The nationwide ban on conversion to apartment ownership is supposed to further relieve the real estate market.
Berlin’s housing market is changing. More and more rental apartments are being converted into condominiums. When it became necessary five years ago to have conversions to condominium ownership approved in milieu protection areas, where the composition of the residential population is to be preserved, the number of conversions dropped. In addition, the districts in turn secured a right of first refusal. These policy measures were intended to preserve Berlin’s tenant population and counter the threat of displacement from certain neighborhoods. After all, only when a building is subdivided into condominiums the individual apartments may be sold separately. The trend changed at the start of 2020. The Berlin Senate extended the conversion ordinance for 5 years at the beginning of February 2020. With the rent brake, the rent cap and the ban on misappropriation, the possibilities to make money with rental houses were limited. However, condo prices remain high.
BACKGROUND TO THE LEGISLATION
In addition to the Berlin Senate, the German government now also wants to make it more difficult to generally convert to condominiums in cities with tight housing. On November 4, 2020, the government passed a draft law on the mobilization of building land. This builds on the recommendations of the Building Land Commission and makes it easier for municipalities to provide building land. It is primarily concerned with the importance of housing construction and promoting the acceleration of housing construction. The coalition agreement stipulates that municipalities are to be supported in activating building land and securing affordable housing. To this end, the German government aims to further improve the construction planning law. In particular, the draft law is intended to expand the municipalities’ scope for action under construction planning law.
REGULATORY CONTENT OF THE CONSTRUCTION MOBILIZATION ACT AND PROHIBITION OF CONVERSION IN SECTION 250 OF THE GERMAN BUILDING CODE (BAUGB)
The main regulatory content of the Construction Mobilization Act includes the expansion of the exemption options and facilitation of construction in the inner and outer areas. With the “ban on conversion subject to approval” in § 250 BauGB, the draft also contains a proposal to reduce the possibilities of converting rental apartments into condominiums in the implementation of the resolutions of the Housing Summit. The regulation authorizes the state governments, limited until Dec. 31, 2025, to define by ordinance areas with a tight housing market in which conversion to condominiums requires approval. The list of cases in which approval for conversion would have to be granted is long. Even owners of multi-family buildings need a permit if they want to sell apartments individually.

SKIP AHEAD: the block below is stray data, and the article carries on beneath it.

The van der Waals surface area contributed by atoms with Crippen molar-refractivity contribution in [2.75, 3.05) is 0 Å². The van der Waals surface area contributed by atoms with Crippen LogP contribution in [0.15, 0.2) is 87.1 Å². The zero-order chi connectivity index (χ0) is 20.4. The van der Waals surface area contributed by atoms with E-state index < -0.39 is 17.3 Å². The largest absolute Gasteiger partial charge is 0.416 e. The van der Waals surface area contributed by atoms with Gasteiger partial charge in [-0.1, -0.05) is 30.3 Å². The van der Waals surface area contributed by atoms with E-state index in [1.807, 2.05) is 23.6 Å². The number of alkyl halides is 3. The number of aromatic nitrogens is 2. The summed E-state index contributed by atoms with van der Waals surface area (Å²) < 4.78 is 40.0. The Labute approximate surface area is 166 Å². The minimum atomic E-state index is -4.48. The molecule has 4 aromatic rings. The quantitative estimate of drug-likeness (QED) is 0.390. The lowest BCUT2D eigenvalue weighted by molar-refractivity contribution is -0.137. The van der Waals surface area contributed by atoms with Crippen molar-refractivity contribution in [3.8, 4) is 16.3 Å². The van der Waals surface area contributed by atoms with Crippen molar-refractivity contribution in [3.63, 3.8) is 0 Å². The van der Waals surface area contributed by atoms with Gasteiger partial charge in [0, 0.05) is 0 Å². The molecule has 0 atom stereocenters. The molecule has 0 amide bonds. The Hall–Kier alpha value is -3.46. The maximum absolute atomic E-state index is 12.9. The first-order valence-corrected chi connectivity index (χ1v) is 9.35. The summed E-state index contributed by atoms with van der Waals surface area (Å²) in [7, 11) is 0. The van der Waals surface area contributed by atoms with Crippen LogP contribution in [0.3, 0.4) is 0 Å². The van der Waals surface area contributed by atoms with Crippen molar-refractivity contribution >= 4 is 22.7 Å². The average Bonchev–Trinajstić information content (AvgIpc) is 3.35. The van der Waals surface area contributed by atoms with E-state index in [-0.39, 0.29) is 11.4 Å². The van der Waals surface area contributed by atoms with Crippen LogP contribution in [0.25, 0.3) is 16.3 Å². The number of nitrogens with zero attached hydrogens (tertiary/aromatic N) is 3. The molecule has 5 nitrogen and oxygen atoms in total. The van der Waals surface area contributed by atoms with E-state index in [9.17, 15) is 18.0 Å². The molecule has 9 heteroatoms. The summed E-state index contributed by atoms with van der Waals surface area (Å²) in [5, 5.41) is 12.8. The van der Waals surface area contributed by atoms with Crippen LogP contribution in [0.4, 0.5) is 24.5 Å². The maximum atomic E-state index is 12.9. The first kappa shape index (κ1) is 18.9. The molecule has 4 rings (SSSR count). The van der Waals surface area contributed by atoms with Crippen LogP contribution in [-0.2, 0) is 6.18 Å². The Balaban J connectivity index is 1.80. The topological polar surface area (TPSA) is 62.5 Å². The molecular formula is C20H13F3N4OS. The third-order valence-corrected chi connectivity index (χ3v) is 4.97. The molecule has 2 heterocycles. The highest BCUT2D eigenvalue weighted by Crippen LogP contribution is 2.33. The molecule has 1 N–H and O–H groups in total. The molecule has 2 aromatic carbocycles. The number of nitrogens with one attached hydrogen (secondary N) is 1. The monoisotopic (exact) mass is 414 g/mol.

EXCEPTIONS TO THE Ban ON CONVERSION TO Apartment OWNERSHIP USING THE EXAMPLE OF SECTION 172 IV 3 NO.2 OF THE GERMAN BUILDING CODE (BAUGB)
However, there are exceptions “to protect the legitimate interests of the owners” with which the ban on conversion can be “circumvented”. For example, according to § 172 IV p. 2 BauGB, approval must be granted if the owner cannot reasonably be expected to forego the conversion, even taking into account the general interest, if the property is to be sold to members of the owner’s family for the owner’s own use, or if the property belongs to an estate and condominium ownership or partial ownership is to be established for the benefit of co-heirs or legatees.
CRITICISM OF THE CONVERSION Ban
The prohibition of conversion is accepted in different ways. On the one hand, concerns are expressed: The law neither protects tenants nor solves the housing shortage. Conversion would not be in conflict with tenants’ interests, as they would often be able to obtain housing more cheaply than expensive new-build apartments. A strict ban on conversion would result in many people being discouraged from becoming homeowners. The conversion ban would make condominiums scarcer and more expensive. Rent increases are to be expected if fewer apartments are offered for rent due to the conversion ban.
On the other hand, the ban on conversion is welcomed: the conversion of rental apartments in tight housing markets is a major problem for long-established tenants, who would be forced out of their neighborhoods. According to the tenants’ association, the converted apartments would also mostly be luxuriously refurbished and resold at high prices.
JUR | URBAN ADVISES OWNERS ON REAL ESTATE LAW AND CONDOMINIUM LAW. DO YOU HAVE ANY QUESTIONS?
CONTACT US NOW.